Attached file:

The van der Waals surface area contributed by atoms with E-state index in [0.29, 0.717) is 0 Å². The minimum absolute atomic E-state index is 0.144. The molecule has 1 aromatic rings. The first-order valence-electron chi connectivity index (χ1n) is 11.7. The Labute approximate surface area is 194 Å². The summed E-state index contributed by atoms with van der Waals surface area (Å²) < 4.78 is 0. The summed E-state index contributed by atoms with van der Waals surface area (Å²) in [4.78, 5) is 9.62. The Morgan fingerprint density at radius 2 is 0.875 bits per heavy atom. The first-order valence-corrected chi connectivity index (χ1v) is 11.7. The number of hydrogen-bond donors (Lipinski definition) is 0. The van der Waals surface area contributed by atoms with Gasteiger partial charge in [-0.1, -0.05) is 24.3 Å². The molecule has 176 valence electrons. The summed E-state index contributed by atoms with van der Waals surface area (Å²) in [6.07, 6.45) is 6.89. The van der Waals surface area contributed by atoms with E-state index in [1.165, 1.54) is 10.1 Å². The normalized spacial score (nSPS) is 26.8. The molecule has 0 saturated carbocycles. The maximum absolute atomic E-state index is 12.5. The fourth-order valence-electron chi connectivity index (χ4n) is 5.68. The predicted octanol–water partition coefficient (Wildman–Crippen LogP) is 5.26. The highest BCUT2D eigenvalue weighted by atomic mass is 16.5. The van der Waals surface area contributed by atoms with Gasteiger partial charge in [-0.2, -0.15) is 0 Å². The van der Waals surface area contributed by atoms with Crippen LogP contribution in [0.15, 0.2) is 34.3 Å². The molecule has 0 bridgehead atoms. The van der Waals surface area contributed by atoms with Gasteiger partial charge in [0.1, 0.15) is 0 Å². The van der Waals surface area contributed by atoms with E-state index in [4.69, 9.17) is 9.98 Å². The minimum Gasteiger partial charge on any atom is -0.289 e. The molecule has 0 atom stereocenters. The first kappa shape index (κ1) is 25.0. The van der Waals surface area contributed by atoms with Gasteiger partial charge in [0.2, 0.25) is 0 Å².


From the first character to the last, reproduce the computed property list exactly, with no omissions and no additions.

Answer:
The van der Waals surface area contributed by atoms with E-state index in [0.29, 0.717) is 0 Å². The minimum absolute atomic E-state index is 0.144. The molecule has 1 aromatic rings. The first-order valence-electron chi connectivity index (χ1n) is 11.7. The Labute approximate surface area is 194 Å². The summed E-state index contributed by atoms with van der Waals surface area (Å²) < 4.78 is 0. The summed E-state index contributed by atoms with van der Waals surface area (Å²) in [4.78, 5) is 9.62. The Morgan fingerprint density at radius 2 is 0.875 bits per heavy atom. The first-order valence-corrected chi connectivity index (χ1v) is 11.7. The number of hydrogen-bond donors (Lipinski definition) is 0. The van der Waals surface area contributed by atoms with Gasteiger partial charge in [-0.1, -0.05) is 24.3 Å². The molecule has 176 valence electrons. The summed E-state index contributed by atoms with van der Waals surface area (Å²) in [6.07, 6.45) is 6.89. The van der Waals surface area contributed by atoms with E-state index in [1.165, 1.54) is 10.1 Å². The normalized spacial score (nSPS) is 26.8. The molecule has 0 saturated carbocycles. The maximum absolute atomic E-state index is 12.5. The fourth-order valence-electron chi connectivity index (χ4n) is 5.68. The predicted octanol–water partition coefficient (Wildman–Crippen LogP) is 5.26. The highest BCUT2D eigenvalue weighted by atomic mass is 16.5. The van der Waals surface area contributed by atoms with Gasteiger partial charge in [-0.2, -0.15) is 0 Å². The van der Waals surface area contributed by atoms with Crippen LogP contribution in [0.15, 0.2) is 34.3 Å². The molecule has 0 bridgehead atoms. The van der Waals surface area contributed by atoms with Gasteiger partial charge in [0.1, 0.15) is 0 Å². The van der Waals surface area contributed by atoms with E-state index in [4.69, 9.17) is 9.98 Å². The minimum Gasteiger partial charge on any atom is -0.289 e. The molecule has 0 atom stereocenters. The first kappa shape index (κ1) is 25.0. The van der Waals surface area contributed by atoms with Gasteiger partial charge in [0.2, 0.25) is 0 Å².